What sets The Tempest apart from Shakespeare’s other plays is just that- forgiving. Forgiving and the happy ending. I’m more familiar with his tragedies, where almost everyone dies. King Lear was the last Shakespeare play I read in high school and it’s still fresh in my mind. It was also probably the saddest play, in my opinion. The Tempest did not once make tears spring into my eyes and at the end, everything is happy. Prospero forgives his brother Antonio for usurping his title, Miranda and Ferdinand are going to marry, and Propero’s servant, Ariel, is going to be set free. Nothing to feel upset over. This is what makes The Tempest different and un-special. It’s different because it’s so different from Shakespeare’s tragedies. It’s not special enough to stand out into my memory because I don’t see what there is to talk about in this play. I think I’m more of a fan of tragedies. I enjoyed reading Medea and Oedipus Rex, where there’s more depth and substance to have an interesting conversation. Maybe it’s because my literary tastes focus more on the dark and tragic.


Now, if there’s going to another genre talk, I’d classify this play as being under the “Shakespeare” genre. I think Shakespeare should his own little genre. Certainly he’s famous enough to have a genre named in his honour. What I mean by “Shakespeare” genre is when the characters all talk like Elizabethans and the play is meant to be read for pleasure (I mean, Shakespeare wrote his plays for the theatre and for the queen to watch!), and for the purpose of illuminating oneself on human beings. There’s something very human about Shakespeare’s plays.  There’s also something very modern and teenage-y about Hamlet when he complains about how it’s his job to avenge his father, who died because his uncle poured poison into his ear. When the reader actually reads Shakespeare, it’s also like holding up a mirror and seeing oneself in it, in a way.

The Tempest

The Tempest is a play that I’ve read before and it was interesting to have to read it for a second time since I already knew the storyline and was therefore merely refreshing my memory about the exact characters and lines. The Tempest is one of my favorite Shakespearean plays because its quite straightforward at first sight but then as you read on certain things just appear to pop out which before were not so visible before. The Tempest as a title is interesting because it means a violent or strong storm involving wind and rain and this play appears to have taken place long after the tempest has settled down and the time during which the people are trying to rebuild their lives and find their places once again in the aftermath of the Tempest (or in this case the betrayal and exile of Prospero). Prospero is not taking his chance at bringing together all those that had wronged him and making everything as it should be since he is of course the rightful Duke of Milan and his daughter, a Princess. The Tempest I believe is not about a real Tempest but the aftermath and the rebuilding of lives.

One line which always strikes me in the play is when Miranda says “O brave new world That has such people in’t” and this has always reminded my of the novel Brave New World by Aldous Huxley and this makes what she says all the more interesting because the people he is overawed to see are in fact the same people who had committed crimes against her and her father (or in the case of Stephano and Trinculo people who were planning to commit crimes against her father) and it is what I always think about especially since to John in the novel these people are wondrous and fascinating and eventually they do end up hurting him in some way. Another important fact was that Aldous Huxley quoted Shakespeare many times throughout the novel making the connection all the more emphasized. For Miranda this is a brave new world and yet an old and cruel world at the same time.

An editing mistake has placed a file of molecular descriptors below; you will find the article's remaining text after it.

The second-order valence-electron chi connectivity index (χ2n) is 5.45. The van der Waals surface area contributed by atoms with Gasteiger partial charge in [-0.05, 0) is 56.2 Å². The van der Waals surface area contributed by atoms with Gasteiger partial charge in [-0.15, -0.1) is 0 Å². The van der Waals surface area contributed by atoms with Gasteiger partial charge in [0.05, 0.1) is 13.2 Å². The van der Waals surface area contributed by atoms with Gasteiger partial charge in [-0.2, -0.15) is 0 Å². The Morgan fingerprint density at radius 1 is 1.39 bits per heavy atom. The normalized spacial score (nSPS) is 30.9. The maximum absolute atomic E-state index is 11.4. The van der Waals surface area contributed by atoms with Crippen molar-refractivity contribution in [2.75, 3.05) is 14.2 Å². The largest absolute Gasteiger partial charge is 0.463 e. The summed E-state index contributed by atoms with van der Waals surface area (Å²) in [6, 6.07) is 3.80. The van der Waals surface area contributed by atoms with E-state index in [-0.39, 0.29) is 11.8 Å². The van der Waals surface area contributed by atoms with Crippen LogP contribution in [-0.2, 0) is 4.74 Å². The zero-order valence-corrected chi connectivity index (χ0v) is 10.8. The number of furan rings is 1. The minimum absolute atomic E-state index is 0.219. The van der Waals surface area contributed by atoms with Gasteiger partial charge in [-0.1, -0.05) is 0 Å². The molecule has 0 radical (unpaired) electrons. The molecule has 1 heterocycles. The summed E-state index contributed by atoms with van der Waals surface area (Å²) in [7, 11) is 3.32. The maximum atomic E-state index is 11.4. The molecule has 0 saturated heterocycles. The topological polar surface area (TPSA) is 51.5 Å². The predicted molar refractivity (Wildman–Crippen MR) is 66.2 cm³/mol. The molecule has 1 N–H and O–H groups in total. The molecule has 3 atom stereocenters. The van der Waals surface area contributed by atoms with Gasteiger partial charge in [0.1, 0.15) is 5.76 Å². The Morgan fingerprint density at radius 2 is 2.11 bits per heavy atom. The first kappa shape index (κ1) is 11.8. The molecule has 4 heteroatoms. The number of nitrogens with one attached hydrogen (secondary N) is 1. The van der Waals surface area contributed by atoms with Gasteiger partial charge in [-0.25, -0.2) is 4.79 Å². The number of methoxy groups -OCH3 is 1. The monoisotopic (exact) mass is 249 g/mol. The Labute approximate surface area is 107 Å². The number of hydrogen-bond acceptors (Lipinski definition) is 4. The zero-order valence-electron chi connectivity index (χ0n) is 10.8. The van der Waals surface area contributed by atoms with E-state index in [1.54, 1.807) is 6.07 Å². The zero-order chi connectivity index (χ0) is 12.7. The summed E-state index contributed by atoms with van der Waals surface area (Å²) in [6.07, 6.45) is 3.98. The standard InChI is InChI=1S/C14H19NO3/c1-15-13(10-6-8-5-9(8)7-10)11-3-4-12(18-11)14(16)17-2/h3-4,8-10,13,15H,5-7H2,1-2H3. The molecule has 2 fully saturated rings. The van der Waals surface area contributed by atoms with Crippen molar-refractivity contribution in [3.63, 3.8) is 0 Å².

The Tempest: Happy Endings and Monsters

Just finished the Tempest and have to say it’s quite a breath of fresh air. This is my first time reading a Shakespearean play that doesn’t end with complete tragedy. And boy does this story really serve as a direct contrast. No one dies, new love springs, traitors are forgiven, and everyone lives happily ever after. After reading the last nine texts of the course, I forgot these kinds of stories existed.

The thing that immediately struck me at the play’s conclusion is that Prospero is in every way a modern protagonist. Not to embellish him too sharply, he maintains some flaws, but overall his actions redeem his worst traits. He’s a loving and devoted father, who sacrifices his own grievances to allow his daughter to find love. He’s christ-like in his ability to forgive his rivals. Even after Alonso and Antonio selfishly stole his throne, he openly forgives them and reconciles without any desire for bloody vengeance. Imagine Medea or Odysseus being able to accomplish such a feat. Could they even imagine redemption without the spilling of blood? Furthermore Prospero’s is noble in keeping his promises by freeing Ariel at the play’s conclusion and allows Caliban to remain in his household even though he blatantly plotted his murder.

Caliban is another distinct monster within our course. He-like Grendel, embodies a monster’s complexion, but is also tainted with an evil nature because of his heritage. Shakespeare must of invested his belief into nature over nurture. Although Prospero does everything in his power to educate and nurse Caliban into a noble character, he cannot tame his wicked traits. Like Grendel he was simply born a monstrosity. Although he is portrayed as mainly wimpy and harmless as comic relief, he is immediately demonstrated as a beast for attempting to rape Prospero’s daughter. It’s never clear exactly what his reasoning behind betraying his master is, but it is evident that there is clear tension between both the servant and lord. Caliban believes that he held some title  to the island due to the inheritance of his witch mother.  Caliban curses his lord for ever giving him the gift of speech because all he can vocalize is his misery. Although Prospero treats him rather poorly, he is somewhat deserving. He’s an unfaithful servant who attempts to murder his master, defile his daughter and disobey him at every order. If he had perhaps attempted to win his masters merit like Propsero’s other servant, Ariel, maybe Prosperos generosity would have shined on him too. All in all at first glance Caliban embodies what a monster really is, but I’m sure he’ll find his sympathizers.